Appealing for nuclear abolition on August 6 and beyond

by Hiromasa Nagata, Staff Writer

Tomorrow, August 6, is the anniversary of the atomic bombing of Hiroshima. During the past year, the view of the international community has shifted toward the elimination of nuclear weapons. U.S. President Barack Obama took office this year and bolstered this trend by making clear his conviction to pursue a world without nuclear weapons.

We now enter a crucial stage where concrete measures to advance nuclear disarmament must be prepared. While the world shows signs of change, the city devastated 64 years ago will see thousands of people pray for the souls of the victims and for peace in the world. Their prayers tomorrow will convey a clear message to those at home and abroad that the elimination of nuclear weapons is indeed possible.

Mr. Obama made a major contribution in turning the international tide over the nuclear weapons issue. The leader of the superpower made a speech in Prague on April 5, ten weeks after his inauguration, plainly stating his intention to seek a nuclear-weapon-free world. His speech was highly praised.

The change in policy by the United States, the only country to have used nuclear weapons against human beings, will give impetus to other nations’ nuclear disarmament efforts. The citizens of Hiroshima are hoping that President Obama will visit their city, even during his first trip to Japan, reportedly planned for November.

This summer, the city of Hiroshima launched the “Obamajority Campaign” to increase public awareness of the issue. The term “Obamajority” represents the idea that “a world without nuclear weapons,” is the wish not only of Mr. Obama but of the majority of the world’s people.

At the same time, there have been unfavorable developments, too. North Korea conducted a nuclear test this past May. Pakistan, to counter neighboring India’s military power, has admitted expanding its nuclear development facilities.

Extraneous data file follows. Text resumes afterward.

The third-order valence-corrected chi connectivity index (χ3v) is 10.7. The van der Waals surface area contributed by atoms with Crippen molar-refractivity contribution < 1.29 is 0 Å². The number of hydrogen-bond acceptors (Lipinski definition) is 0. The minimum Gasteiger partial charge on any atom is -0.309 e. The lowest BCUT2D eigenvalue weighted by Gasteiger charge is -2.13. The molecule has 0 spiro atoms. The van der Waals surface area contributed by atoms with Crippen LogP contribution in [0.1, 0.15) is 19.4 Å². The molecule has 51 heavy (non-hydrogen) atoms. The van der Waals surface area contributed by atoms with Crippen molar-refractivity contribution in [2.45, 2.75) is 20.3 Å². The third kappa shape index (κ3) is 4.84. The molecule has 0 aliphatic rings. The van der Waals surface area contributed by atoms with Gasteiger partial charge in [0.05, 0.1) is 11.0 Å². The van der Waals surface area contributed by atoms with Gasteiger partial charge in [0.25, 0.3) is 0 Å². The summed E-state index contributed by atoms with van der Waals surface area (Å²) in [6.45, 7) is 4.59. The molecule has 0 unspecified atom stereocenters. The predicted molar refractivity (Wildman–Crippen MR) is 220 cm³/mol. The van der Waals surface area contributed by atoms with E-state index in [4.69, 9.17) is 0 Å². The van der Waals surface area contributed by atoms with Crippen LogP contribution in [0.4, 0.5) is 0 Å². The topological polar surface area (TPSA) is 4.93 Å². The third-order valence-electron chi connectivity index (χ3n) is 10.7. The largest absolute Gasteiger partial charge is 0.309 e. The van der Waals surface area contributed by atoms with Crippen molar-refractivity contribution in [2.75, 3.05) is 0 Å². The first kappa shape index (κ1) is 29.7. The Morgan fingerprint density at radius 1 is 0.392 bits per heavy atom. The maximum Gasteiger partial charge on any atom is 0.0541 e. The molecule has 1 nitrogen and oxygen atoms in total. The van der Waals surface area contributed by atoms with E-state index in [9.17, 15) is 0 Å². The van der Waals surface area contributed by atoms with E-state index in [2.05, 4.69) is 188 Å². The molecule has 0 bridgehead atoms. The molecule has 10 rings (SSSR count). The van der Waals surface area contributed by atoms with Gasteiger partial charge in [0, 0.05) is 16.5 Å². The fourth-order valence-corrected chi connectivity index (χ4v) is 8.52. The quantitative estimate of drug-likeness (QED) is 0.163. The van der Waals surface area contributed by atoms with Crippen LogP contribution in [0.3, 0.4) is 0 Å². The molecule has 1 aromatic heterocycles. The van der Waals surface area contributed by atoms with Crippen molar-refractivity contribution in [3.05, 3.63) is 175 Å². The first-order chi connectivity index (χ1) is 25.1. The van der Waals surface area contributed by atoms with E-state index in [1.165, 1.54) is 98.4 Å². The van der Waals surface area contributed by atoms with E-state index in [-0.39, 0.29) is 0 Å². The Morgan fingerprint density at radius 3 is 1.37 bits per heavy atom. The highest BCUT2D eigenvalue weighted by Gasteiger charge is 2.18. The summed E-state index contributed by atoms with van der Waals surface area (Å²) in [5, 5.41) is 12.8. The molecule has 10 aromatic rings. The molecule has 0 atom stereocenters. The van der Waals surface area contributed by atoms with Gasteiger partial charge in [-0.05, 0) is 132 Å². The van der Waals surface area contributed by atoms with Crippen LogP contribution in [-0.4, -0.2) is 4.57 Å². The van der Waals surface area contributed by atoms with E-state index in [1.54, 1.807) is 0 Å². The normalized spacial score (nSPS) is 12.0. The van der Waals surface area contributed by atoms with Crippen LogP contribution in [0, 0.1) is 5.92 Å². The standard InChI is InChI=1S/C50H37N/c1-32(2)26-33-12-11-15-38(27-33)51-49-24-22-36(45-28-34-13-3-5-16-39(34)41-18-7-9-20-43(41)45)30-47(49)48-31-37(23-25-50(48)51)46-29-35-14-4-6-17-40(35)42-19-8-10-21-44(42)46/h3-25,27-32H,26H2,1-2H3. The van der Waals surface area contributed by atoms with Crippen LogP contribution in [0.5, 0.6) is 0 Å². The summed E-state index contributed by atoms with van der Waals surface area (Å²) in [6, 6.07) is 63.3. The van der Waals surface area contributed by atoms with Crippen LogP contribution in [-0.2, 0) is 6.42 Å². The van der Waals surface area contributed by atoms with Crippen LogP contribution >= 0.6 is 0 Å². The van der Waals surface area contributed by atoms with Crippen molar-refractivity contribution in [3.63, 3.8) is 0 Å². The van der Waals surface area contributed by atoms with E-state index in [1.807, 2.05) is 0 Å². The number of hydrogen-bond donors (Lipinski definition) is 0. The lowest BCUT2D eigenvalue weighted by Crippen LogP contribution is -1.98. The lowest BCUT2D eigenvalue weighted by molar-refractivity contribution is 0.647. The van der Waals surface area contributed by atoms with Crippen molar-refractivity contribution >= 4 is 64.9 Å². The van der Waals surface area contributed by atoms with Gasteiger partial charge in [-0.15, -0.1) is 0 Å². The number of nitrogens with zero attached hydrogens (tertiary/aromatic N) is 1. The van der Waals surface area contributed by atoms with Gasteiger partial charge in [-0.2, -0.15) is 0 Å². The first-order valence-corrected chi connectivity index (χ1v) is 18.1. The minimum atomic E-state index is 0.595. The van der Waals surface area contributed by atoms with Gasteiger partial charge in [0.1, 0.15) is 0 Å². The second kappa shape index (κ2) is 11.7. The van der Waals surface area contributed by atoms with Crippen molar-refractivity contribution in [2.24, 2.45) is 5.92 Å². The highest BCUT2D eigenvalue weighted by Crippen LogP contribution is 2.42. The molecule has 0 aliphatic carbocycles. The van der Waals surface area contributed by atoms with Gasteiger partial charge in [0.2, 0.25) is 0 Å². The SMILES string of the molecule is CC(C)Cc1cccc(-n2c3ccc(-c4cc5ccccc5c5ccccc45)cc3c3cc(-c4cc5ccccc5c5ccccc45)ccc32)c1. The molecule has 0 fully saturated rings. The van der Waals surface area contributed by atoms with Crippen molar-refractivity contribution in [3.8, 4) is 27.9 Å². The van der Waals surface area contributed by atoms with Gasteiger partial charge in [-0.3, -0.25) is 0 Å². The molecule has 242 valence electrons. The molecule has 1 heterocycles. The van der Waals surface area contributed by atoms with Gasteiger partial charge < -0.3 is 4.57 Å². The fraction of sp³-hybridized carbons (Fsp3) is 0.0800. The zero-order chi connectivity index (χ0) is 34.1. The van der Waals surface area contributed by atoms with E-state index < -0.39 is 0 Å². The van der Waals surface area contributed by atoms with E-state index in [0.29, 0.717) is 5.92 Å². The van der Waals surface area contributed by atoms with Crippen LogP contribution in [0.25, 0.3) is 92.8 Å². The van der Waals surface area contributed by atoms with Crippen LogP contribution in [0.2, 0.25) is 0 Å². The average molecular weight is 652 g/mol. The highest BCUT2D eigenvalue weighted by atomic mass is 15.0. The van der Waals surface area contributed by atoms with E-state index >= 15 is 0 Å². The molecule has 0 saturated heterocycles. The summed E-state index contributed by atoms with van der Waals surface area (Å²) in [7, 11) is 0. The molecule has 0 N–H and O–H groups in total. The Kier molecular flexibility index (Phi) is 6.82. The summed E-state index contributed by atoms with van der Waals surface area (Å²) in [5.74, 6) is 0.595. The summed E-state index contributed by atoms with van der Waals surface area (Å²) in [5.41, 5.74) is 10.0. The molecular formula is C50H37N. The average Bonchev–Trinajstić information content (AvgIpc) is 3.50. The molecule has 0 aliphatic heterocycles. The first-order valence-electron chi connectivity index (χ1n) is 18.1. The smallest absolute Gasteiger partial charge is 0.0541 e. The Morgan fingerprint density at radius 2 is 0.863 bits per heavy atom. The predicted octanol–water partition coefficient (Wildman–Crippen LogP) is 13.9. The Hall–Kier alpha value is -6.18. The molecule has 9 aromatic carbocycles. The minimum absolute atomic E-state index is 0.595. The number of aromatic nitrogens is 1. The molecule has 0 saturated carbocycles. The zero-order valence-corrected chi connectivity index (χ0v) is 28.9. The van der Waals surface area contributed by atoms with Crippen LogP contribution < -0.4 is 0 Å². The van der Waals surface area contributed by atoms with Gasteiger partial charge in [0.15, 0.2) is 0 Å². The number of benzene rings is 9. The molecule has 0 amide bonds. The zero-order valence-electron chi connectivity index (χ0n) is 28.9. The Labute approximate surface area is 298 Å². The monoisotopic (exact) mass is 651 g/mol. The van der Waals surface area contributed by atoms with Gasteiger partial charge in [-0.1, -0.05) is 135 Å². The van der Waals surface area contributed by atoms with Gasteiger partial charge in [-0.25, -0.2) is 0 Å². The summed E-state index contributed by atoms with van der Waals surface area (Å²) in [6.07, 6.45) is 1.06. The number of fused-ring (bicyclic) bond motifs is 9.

The Nuclear Non-proliferation Treaty (NPT) Review Conference, set for May 2010 in New York, is a crossroads for the future direction of nuclear disarmament. While there are deep concerns about nuclear proliferation, can the NPT effect concrete measures to further nuclear disarmament? The very foundation of the NPT regime will be tested.

Meanwhile, we must face the reality of Japan’s contradictory stance as it makes appeals for the abolition of nuclear weapons while relying on the U.S. nuclear umbrella for its own security. Under close scrutiny is the alleged existence of a secret Japan-U.S. agreement over the entry of U.S. nuclear weapons into Japan. The three non-nuclear principles which Japan upholds seem to have been undermined. While the government denies the existence of such an agreement, results of the Lower House election planned at the end of August may herald a new administration and have an important impact on the future of the three non-nuclear principles. The new administration will perhaps bring the truth of the secret agreement to light.

As of the end of March 2009, the number of A-bomb survivors who hold the Atomic Bomb Survivor’s Certificate is 235,569, down 8,123 from the previous year. Their average age has risen to 75.92, up 0.78. Despite the aging survivors winning a series of class action lawsuits over A-bomb disease certification, the central government has still not come to a decision on its policy, which is key to the comprehensive settlement of this issue.

The survivors have lost loved ones and suffer themselves from considerable physical and mental scars. Some have been expressing the importance of peace and the abolition of nuclear weapons for a long time by overcoming their anger and grief. Others have just begun to tell their stories after 64 years. August 6 will remind us of the importance of conveying their messages.

(Originally published on August 5, 2009)